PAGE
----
C had waltzed in with the above story and giving me the brief, asked how long ‘it’ would take. Our three years together were peppered with this theme: ‘how long, how long, how long’, like a small child on a long car trip, ambivalence reflected in his desire to both stay in psychotherapy and leave. He fluctuated incessantly and almost every session included a reference to ‘how long this is taking’.

C appeared never to attach to Saydee. They ignored each other, he not acknowledging her in the room and she not doing her usually patient-specific greeting to acknowledge the entry. This was until one day, when he sailed into the room in his ever-sunny mood and said, ‘Eh, what’s wrong with yer dog?’ I hedged and paused. I looked at him quietly, incredulously, wondering how he knew she was different. C was apt to divert our dialogue in sessions, was tangential, avoidant and dismissive. He was also quite sceptical about ‘feelings’ and 1 wondered about the wisdom of explaining Saydee’s malaise. On the other hand, I did not want to collude with his avoidant temperament so asked, ‘What are you noticing about her?’ He did an interesting thing, something 1 had not witnessed him do before. He looked at her, stared actually, for the longest time, not speaking. 1 sensed for a time he was no longer aware of his surroundings. Eventually, he looked up from Saydee, apprehension darkening his face. It took on a strange appearance; eyes not blinking, narrowing, his lips white and trembling, his face an ashen shade and his head tilted in a strange position as if stuck in a pose between staring at Saydee and needing to look at me. It was eerie. I had not seen or experienced this level of disquiet from him before. He was usually the epitome of chatty banter and convivial disposition, masking his depression.

Slowly, quietly, with almost-concern, a change from his usual cavalier manner, he said, ‘She seems sad, I mean really, really sad’. I felt shocked at his insight. I asked, equally as quietly, so as not to interrupt his process, ‘Anything else?’ Falteringly he said, ‘Like she has lost something, or someone, she loves very much’. We were both quiet again, his gaze going back to Saydee. Unexpectedly, she began to engage with his stare, almost as if they were having a conversation with each other. Suddenly he looked back at me. I was surprised to see tears. I said nothing. I did not want to disrupt his connection with Saydee. She was clearly evoking some long-lost memory for him. I felt any word uttered from my lips right now, at this moment, would interfere with his internal process and recall and might catapult him back to his defence mechanism and avoidance, and I would have the chatty, bolshy Irishman back in the room.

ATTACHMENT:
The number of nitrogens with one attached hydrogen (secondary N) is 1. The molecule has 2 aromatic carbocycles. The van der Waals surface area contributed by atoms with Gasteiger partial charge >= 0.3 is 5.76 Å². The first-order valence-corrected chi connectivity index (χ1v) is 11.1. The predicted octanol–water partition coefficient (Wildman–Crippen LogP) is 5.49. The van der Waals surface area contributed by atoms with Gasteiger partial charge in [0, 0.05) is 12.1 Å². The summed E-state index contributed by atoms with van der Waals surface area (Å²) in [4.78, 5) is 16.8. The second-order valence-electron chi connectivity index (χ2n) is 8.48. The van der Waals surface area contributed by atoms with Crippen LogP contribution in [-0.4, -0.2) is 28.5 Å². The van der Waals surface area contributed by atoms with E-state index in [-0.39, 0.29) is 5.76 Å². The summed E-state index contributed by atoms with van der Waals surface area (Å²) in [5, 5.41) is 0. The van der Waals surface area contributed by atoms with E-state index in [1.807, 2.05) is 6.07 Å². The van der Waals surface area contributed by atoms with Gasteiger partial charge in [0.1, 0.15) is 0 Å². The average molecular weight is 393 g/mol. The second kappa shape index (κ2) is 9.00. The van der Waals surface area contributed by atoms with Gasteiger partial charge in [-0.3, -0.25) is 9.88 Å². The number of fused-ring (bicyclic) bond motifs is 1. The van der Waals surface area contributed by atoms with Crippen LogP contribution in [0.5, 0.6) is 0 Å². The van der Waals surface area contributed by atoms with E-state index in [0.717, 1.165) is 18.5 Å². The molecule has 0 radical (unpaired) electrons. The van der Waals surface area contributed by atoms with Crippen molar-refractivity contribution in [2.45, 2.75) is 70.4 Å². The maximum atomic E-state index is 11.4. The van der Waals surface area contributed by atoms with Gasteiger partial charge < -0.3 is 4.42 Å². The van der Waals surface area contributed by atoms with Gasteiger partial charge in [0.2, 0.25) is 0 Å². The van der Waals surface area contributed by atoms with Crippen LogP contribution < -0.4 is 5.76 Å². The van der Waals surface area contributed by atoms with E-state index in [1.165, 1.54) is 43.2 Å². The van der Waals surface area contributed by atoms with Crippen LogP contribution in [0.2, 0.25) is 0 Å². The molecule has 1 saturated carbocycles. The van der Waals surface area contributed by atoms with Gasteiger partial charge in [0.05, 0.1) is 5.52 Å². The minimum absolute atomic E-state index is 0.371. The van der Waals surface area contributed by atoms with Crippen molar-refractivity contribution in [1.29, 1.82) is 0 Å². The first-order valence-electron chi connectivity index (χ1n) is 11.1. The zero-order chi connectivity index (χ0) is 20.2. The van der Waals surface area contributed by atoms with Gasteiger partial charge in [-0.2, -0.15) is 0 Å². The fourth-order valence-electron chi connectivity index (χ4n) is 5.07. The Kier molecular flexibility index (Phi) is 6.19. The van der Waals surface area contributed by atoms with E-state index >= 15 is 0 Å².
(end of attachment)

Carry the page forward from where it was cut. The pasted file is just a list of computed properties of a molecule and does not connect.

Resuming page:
It appeared he could no longer tolerate what he was experiencing. Neither could he look at me. He was staring down at a place somewhere between his feet, arms resting on his thighs. Saydee settled back into her basket, perhaps assessing the loss of his attention, and not appearing to particularly care. I waited, saying nothing. It was quiet. 1 then noted a wet stain on his knee, dark against the fabric of his jeans. Tear drops. His hunched shoulders begin to tremble. Finally, a sound escaped from his quivering lips. He answered my question, ‘Death’. He was then wracked with sobs, for the longest time, all the while hiding his face in his hands. Tears, snot and drool escaped through his fingers. Suddenly he screamed, ‘Why did she have to die? Why? Why? Why? I didn’t mean it’. I was momentarily startled, though not as much as Saydee. I can usually intervene with a hand movement to stop her from approaching a patient. The hand movement did not work on that day. She sprung from her bed into his lap in what appeared to be one single bound. Briefly, I had an opportunity to experience remorse, for allowing her to get so close to him during what appeared to be a catharsis of archaic, painful and probably traumatic memories. But he grabbed her, almost roughly, and held her close, sobbing into her fur. Now they were both covered in tears, snot and drool, neither appearing to care. He was repeating, ‘Yes, yes, yes, you know, you know, I know you know’. Rocking back and forth, Saydee allowing him to hold her in a way she would never have tolerated from me. I waited.